Stocks in London fell back into the red on Thursday during a volatile week of trading, as news of slowing domestic growth sparked recession fears, while inflation and tightening monetary policy remain at the top of investors' minds.

The FTSE 100 index closed down 114.32 points, or 1.6%, at 7,233.34. The FTSE 250 ended down 116,27 points, or 0.9%, at 19,480.88, and the AIM All-Share closed down 14.83 points.

The Cboe UK 100 ended down 1.4% at 721.85, the Cboe UK 250 closed down 0.5% at 17,227.50, and the Cboe Small Companies ended down 1.2% at 14,459.22.

In European equities, the CAC 40 in Paris stock index ended down 1.0%, while the DAX 40 in Frankfurt closed down 0.6%.

“The FTSE 100 tumbled after weak UK GDP numbers and higher than expected US inflation figures stoked fears about a global economic slowdown. Investors were quick to dump commodity producers on the grounds that demand could fall in the coming months,” said AJ Bell's Russ Mould.

In the FTSE 100, JD Sports Fashion ended the best performer, up 6.6%, after the athletic apparel retailer said sales grew in the early weeks of its financial year, shaking off supply chain pressures.

In the 14 weeks to May 7, JD Sports said like-for-like sales rose 5% year-on-year.

In addition, JD Sports lifted profit guidance for its financial year that ended on January 29. It expects headline pretax profit, before exceptional items, to be £940 million. This guidance is raised from ‘at least £900 million’ previously. It would be more than double the £421.3 million achieved in financial 2021.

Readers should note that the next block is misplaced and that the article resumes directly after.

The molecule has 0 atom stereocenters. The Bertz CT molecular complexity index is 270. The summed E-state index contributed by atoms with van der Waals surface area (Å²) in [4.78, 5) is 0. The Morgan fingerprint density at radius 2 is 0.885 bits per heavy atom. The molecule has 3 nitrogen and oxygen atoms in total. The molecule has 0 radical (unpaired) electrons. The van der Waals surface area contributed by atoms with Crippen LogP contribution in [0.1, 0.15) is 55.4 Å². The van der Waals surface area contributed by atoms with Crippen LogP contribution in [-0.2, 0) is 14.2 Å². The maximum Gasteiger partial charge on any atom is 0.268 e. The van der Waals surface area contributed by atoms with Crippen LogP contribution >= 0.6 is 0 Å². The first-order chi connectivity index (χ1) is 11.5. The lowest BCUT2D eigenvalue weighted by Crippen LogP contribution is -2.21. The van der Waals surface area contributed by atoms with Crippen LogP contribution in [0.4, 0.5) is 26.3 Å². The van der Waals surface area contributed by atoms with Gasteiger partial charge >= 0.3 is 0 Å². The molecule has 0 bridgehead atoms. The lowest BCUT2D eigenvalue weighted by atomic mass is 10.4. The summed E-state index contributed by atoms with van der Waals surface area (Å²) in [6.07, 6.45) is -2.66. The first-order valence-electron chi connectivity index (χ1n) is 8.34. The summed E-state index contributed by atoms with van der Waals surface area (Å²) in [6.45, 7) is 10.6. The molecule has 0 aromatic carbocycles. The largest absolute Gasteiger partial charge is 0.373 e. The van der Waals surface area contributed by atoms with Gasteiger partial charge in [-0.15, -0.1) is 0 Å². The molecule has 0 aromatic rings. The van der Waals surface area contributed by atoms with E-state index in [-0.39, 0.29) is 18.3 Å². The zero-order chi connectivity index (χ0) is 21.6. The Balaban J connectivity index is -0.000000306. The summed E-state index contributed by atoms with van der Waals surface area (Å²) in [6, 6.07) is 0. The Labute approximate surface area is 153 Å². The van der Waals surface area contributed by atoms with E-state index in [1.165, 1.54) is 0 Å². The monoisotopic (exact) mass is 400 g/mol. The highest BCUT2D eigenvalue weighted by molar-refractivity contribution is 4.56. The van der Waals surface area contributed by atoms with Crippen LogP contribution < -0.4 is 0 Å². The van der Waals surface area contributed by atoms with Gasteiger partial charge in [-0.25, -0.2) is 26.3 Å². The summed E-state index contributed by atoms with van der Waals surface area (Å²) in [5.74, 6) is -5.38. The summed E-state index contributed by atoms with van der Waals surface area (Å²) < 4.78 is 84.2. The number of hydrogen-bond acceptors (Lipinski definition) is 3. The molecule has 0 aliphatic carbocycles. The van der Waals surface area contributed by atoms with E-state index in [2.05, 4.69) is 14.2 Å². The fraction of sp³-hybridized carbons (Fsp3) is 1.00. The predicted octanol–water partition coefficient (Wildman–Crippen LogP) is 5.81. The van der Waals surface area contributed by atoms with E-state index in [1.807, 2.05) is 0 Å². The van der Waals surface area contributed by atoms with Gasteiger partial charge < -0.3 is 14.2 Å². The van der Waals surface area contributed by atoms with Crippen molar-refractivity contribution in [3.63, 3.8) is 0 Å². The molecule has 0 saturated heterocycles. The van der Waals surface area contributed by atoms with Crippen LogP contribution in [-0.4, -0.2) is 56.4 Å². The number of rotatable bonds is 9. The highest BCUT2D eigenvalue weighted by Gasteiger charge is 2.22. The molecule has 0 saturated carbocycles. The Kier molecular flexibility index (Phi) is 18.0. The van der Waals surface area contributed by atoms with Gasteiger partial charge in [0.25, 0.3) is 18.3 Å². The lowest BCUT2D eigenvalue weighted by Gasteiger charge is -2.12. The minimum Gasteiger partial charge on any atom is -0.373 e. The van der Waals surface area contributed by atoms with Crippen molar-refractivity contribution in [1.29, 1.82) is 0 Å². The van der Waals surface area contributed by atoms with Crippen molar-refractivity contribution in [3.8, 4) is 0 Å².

For the year ending January 28, 2023, JD Sports expects headline pretax profit to be ‘at least equal’ to the financial 2022 result.

Coca-Cola HBC was just behind, up 5.5%, after the soft drinks bottler said revenue surged in the first quarter of 2022.

In the three months to March 31, the bottling partner of Coca-Cola Co reported group revenue growth of 31% to €1.77 billion from €1.35 billion, with established markets up 20%, developing up 40%, and emerging up 36%.

Group volume was up 23% in the first quarter to 605.5 million cases from 490.8 million the year prior.

Ferguson ended up 2.5% as its primary stock market listing moves to New York with effect Thursday, with the plumbing and heating products supplier exiting the FTSE 100 in London as a result.

Ferguson will remain listed on London's Main Market, however, but through a standard listing and not a premium listing. Replacing Ferguson in the FTSE 100 is Harbour Energy.

BT closed up 1.1% after the telecommunications firm reported an annual profit climb and has agreed to a sports broadcasting joint venture with Warner Bros Discovery, having entered talks three months ago.

The former state telecom monopoly also reported its Openreach broadband infrastructure arm ‘continues to build like fury’.

BT backed its yearly guidance but noted a tough economic outlook. In the year ended March 31, revenue declined 2.3% to £20.85 billion from £21.33 billion. Pretax profit, however, rose 8.8% to £1.96 billion from £1.80 billion. Operating costs were 4.2% lower at £17.97 billion. Adjusted revenue was also £20.85 billion, though down 2.5% from £21.37 billion. The figure fell just short of company-compiled consensus of £20.88 billion.

At the other end of the large-caps, precious metal miners Fresnillo and Endeavor Mining ended the worst performers, down 8.8% and 7.0% respectively, tracking spot gold prices lower. Midcap peer Hochschild Mining was the biggest faller, down 9.3%.